Today's the Rev. Martin Luther King Jr. holiday is a reflection of how far our nation has come and a reminder that we still have far to go.
Nearly a half century ago in the midst of widespread segregation and discrimination, King focused attention on the divisions and inequities in our society. And he implored people to create a better world.
In August 1963, King inspired millions when in a speech on the National Mall in Washington, D.C., he told of his dream, including: "I have a dream that my four children will one day live in a nation where they will not be judged by the color of their skin but by the content of their character."
Today's second public inauguration of Barack Obama as president shows the strides we have made as a nation. In 2008 and 2012, Americans judged the presidential candidates not "by the color of their skin but by the content of their character," and twice a black man was chosen over his white rival.
Obama privately took the oath of office on Sunday in accordance with the Constitution and will repeat it today in a grand public ceremony. Traditionally, public inaugurations are not held on Sundays, hence the delay to today and the fortunate overlap with the Martin Luther King Jr. holiday.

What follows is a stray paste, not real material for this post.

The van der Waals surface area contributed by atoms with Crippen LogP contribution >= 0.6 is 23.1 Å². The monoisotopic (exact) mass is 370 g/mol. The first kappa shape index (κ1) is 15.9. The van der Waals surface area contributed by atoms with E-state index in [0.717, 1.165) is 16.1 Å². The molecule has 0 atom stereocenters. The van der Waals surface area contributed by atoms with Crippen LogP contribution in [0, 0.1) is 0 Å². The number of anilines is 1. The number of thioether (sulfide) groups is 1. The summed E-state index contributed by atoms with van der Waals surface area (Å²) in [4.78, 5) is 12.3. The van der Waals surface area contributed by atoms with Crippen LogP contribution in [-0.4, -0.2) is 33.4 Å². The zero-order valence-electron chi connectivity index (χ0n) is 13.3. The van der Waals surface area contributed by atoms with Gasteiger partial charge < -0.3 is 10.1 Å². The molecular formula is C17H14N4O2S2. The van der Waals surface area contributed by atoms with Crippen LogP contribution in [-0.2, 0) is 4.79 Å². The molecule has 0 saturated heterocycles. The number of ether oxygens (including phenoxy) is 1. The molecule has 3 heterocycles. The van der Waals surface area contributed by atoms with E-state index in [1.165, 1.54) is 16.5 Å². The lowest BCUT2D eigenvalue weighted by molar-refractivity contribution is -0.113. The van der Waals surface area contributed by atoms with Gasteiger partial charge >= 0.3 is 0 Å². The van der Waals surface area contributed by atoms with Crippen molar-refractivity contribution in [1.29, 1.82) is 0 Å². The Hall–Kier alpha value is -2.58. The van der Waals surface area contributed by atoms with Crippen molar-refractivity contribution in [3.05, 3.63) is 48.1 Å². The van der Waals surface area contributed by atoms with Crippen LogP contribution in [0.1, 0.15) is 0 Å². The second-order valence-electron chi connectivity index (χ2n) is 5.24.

Such an outcome would have seemed unthinkable in King's day, when there were white-only water fountains and African-Americans were barred from numerous establishments.
King told his audience in 1963 that 100 years after the Emancipation Proclamation, "the life of the Negro is still sadly crippled by the manacles of segregation and the chains of discrimination."
Clearly we have made progress, but prejudice lingers and discrimination still occurs, although at least now such action is widely condemned and people are better equipped to fight it.
Our nation has not achieved the utopia as outlined in King's inspiring speech. But we're a lot closer than we were.
Today, as we celebrate our progress and cheer on our 45th president as he embarks on a second term in office, let us rededicate ourselves to achieving King's vision before the centennial anniversary of that 1963 speech.